It’s a Monday morning in Autumn, and time for a bit of Sturm und Drang.
(and this is where I confess that I just had to look up ‘Drang’, which turns out to mean stress. There you go. We all learned something new there…)
Erlkönig is, when it comes down to it, just a fabulous piece of music. It’s clever, clever musical writing that builds on Goethe’s spooky poem until you can just about hear what’s going on without understanding the words. Incidentally, this is another one of those pieces of music where you slightly hate the composer for composing something so spectacular at the age of 18 – not to mention for writing something with such a wrist-destroying
left right hand part (all those octave triplets are just cruel).
There’s a lot going on in this song. The story contains three characters – the anxious father, riding as fast as he can to get home; his young son, tormented by visions of the Erl-King (which means Elf-King or Alder-King, depending on who you ask), and the Erl-King himself, unseen by the father, and possibly a figment of the son’s feverish hallucinations, but certainly terrifying and ultimately deadly. The characters all get different melodies within the story, with the son’s high theme sounding like a cry of distress against the deeper, reassuring major keys of the father’s song, and the Erl-King’s lines all being very lyrical and sweet. In the early parts of the song, the Erl-King is quite seductive in his offers to the child, but by the end of the song, he resorts to violence, and the father reaches his home only to find his son dead in his arms. (You can always rely on Schubert for a cheery ending.) Apparently, the Goethe poem was inspired by the sight of a man riding through the woods one night, carrying his sick child to a doctor. Nobody has recorded whether this child survived, but one rather suspects not.
If all the fun and games in the vocal line aren’t enough for you, there’s also a party going on in the piano part with the triplets sounding like the galloping beat of the horse’s hooves on the road, and generally stormy things going on in the bass line.
I got to sing this for my exam last year, which was brilliant fun, in fact, and it’s an interesting challenge trying to sound like four different people (there is also a narrator at start and end) while being only one. The recording I’ve chosen above is by Jessye Norman, and it’s very dramatic, which I love (and borrowed shamelessly from); it’s actually more usual to have this piece sung by a tenor, but I think women have the advantage in making the child suitably high-pitched and frightening, and the Erl-King properly otherworldly.
Of course, I also love and adore the Ian Bostridge recording. I mean, it’s Ian Bostridge, what’s not to like? Also, he has a really good seductive-creepy face for the Erl-King, which is always a good thing. And a beautiful voice, of course. And this baritone version, by Dietrich Fischer-Dieskau, is also rather good, and the pictures are lovely, though it’s let down rather by the way Fischer-Dieskau sings “Und bist du nicht willig, so brauch ich Gewalt” (And if you aren’t willing, I’ll have thee by force) in much the same way he might ask for another cup of tea. I really don’t understand this, since the rest of the song is beautifully expressive and dramatic, with all the characters very well delineated.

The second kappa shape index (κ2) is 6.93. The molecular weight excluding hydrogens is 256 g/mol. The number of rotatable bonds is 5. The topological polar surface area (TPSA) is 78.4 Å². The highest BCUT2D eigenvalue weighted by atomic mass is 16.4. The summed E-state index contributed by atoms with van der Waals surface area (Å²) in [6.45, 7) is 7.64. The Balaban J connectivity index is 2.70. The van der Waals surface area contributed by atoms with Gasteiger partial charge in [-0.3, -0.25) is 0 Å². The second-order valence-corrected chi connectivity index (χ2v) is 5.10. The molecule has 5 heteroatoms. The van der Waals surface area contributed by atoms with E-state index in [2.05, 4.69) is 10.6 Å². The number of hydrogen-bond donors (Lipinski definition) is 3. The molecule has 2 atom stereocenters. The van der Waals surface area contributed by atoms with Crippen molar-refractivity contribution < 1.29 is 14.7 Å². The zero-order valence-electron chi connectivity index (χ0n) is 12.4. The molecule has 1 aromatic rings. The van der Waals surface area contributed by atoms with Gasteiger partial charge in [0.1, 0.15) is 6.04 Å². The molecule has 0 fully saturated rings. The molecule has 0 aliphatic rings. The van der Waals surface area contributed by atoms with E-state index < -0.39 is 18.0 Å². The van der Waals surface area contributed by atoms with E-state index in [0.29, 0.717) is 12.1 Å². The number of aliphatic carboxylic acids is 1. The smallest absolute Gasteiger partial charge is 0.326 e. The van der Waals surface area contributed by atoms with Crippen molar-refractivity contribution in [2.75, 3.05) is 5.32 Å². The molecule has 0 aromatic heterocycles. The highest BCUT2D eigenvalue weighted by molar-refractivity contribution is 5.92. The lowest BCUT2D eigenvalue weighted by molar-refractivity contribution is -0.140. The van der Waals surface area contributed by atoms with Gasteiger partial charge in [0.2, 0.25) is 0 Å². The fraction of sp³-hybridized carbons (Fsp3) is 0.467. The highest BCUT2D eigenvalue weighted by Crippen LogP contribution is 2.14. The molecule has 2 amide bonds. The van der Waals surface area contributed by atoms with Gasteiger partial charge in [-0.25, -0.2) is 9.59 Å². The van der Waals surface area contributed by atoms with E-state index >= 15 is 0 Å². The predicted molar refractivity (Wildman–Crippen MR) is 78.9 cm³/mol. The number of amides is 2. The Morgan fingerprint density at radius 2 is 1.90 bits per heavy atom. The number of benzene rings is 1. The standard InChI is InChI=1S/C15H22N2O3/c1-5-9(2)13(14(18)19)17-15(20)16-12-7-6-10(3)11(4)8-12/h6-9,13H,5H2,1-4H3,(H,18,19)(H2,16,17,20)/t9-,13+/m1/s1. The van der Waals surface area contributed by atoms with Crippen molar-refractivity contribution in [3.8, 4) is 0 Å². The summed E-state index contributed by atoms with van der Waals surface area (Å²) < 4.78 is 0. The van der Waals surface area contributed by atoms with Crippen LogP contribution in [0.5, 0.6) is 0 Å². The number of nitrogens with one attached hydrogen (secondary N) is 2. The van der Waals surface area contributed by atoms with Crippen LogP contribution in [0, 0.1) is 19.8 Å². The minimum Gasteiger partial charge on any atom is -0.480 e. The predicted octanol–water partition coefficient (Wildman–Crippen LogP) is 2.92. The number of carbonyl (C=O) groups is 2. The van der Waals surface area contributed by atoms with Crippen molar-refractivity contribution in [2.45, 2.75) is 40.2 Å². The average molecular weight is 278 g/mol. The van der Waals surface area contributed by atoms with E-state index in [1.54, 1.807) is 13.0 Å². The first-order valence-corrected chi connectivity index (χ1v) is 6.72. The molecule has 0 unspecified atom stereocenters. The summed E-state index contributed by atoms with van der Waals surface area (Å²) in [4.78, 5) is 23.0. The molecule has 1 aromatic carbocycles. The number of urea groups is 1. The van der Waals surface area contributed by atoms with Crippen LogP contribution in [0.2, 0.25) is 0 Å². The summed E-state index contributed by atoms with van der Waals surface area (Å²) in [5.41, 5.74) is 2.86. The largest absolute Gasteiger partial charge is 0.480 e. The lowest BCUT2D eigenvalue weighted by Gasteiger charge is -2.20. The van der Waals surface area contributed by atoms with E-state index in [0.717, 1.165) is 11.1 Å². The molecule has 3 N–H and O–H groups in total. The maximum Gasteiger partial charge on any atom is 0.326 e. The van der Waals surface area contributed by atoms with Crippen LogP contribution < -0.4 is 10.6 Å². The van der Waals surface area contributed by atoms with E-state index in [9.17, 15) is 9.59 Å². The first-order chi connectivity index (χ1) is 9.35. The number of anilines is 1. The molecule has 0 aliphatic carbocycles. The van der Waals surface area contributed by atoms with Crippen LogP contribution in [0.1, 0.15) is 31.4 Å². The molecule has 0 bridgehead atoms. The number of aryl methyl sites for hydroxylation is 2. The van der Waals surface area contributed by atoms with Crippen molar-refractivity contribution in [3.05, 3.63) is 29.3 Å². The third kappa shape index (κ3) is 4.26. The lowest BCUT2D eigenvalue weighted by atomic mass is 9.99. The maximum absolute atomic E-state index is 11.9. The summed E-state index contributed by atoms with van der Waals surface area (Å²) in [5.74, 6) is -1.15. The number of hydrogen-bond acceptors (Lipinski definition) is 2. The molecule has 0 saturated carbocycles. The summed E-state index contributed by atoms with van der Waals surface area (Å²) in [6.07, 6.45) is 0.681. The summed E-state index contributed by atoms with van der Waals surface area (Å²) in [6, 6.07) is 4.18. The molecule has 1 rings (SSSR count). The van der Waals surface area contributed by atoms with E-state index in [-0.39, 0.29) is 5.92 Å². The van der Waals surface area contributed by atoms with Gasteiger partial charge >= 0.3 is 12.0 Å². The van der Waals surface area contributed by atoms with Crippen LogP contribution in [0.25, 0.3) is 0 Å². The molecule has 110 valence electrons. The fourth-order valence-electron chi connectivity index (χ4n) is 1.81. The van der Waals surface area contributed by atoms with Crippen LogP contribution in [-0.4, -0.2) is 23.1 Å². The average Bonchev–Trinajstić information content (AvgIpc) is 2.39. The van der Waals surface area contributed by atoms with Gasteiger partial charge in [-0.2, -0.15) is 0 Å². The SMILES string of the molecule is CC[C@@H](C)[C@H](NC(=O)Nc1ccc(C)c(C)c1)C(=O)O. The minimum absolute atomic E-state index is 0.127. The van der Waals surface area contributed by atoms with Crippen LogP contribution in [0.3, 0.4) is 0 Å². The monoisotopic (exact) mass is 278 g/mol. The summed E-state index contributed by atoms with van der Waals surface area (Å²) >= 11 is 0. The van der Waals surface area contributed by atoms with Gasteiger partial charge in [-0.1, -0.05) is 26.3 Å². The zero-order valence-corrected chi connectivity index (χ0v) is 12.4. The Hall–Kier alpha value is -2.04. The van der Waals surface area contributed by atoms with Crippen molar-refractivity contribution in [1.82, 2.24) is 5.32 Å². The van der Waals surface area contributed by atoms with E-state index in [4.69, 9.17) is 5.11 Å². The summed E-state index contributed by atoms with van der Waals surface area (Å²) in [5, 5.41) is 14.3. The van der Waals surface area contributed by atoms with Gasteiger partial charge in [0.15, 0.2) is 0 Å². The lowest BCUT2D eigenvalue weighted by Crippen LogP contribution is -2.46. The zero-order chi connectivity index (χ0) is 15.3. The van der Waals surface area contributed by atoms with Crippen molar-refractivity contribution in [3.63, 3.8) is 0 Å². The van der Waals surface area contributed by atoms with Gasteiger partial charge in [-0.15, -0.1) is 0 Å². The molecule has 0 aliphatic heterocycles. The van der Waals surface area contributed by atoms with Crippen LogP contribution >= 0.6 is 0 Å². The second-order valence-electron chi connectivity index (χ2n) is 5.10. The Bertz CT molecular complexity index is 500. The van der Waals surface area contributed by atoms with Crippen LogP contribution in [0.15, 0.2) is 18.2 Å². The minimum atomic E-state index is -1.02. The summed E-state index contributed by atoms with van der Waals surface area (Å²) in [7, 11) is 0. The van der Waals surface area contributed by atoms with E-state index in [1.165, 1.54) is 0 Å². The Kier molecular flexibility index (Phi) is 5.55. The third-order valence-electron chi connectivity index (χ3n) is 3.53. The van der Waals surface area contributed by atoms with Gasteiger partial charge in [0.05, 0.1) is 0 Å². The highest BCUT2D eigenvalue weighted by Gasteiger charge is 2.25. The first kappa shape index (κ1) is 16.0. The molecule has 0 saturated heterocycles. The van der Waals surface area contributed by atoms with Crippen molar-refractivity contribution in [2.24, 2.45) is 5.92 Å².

Of course, when you have a poem with this much potential, it’s pretty much inevitable that other composers will have a play with it, too. Here’s Carl Loewe’s version, written only two years after Schubert’s, in 1817. To my ear, it has much less of a sense of driving forward than Schubert’s – you can hear, in Schubert’s music, the constant racing hoofbeats of the horse, which are missing here. Having said that, this is still very lovely, and I love Ulrich Hielscher’s voice. And the spooky, spooky, creeping up on you surprise “TOD!!!!!” at the end.
Oh lordy, and there are even more versions, which don’t entirely convince me – this one, by Johann Friedrich Reichardt sounds very much like a folk song, and this one, by Carl Friedrich Zelter sounds like that A. A. Milne song about Christopher Robin saying his prayers. I fear there is a good reason why Schubert’s is the famous one…
Here are the lyrics, with my translation:
|Wer reitet so spät durch Nacht und Wind?
Es ist der Vater mit seinem Kind;
Er hat den Knaben wohl in dem Arm,
Er faßt ihn sicher, er hält ihn warm.”Mein Sohn, was birgst du so bang dein Gesicht?”
“Siehst, Vater, du den Erlkönig nicht?
Den Erlenkönig mit Kron und Schweif?” –
“Mein Sohn, es ist ein Nebelstreif.””Du liebes Kind, komm, geh mit mir!
Gar schöne Spiele spiel’ ich mit dir;
Manch’ bunte Blumen sind an dem Strand,
Meine Mutter hat manch gülden Gewand.”
“Mein Vater, mein Vater, und hörest du nicht,
“Willst, feiner Knabe, du mit mir gehen?
“Mein Vater, mein Vater, und siehst du nicht dort
“Ich liebe dich, mich reizt deine schöne Gestalt;
“Mein Vater, mein Vater, jetzt faßt er mich an!
Dem Vater grauset’s, er reitet geschwind,
|Who rides so late, through the night and wind?
It is the father with his child
He has the boy safe in his arms
He clasps him closely, he keeps him warm.“My son, why do you hide your face so fearfully?”
“Father, can you not see the Erl-King?
The Erl-King, with crown and tail?” –
“My son, it is a wisp of cloud.”“Thou dear child, come, go with me!
Full lovely games I will play with thee;
Many bright flowers bloom on that shore
And my mother has golden robes.” –
“My father, my father, and do you not hear
“Wilt thou go with me, lovely boy,
“My father, my father, and do you not see
“I love thee, thy beautiful form entices me
The father shudders, he rides faster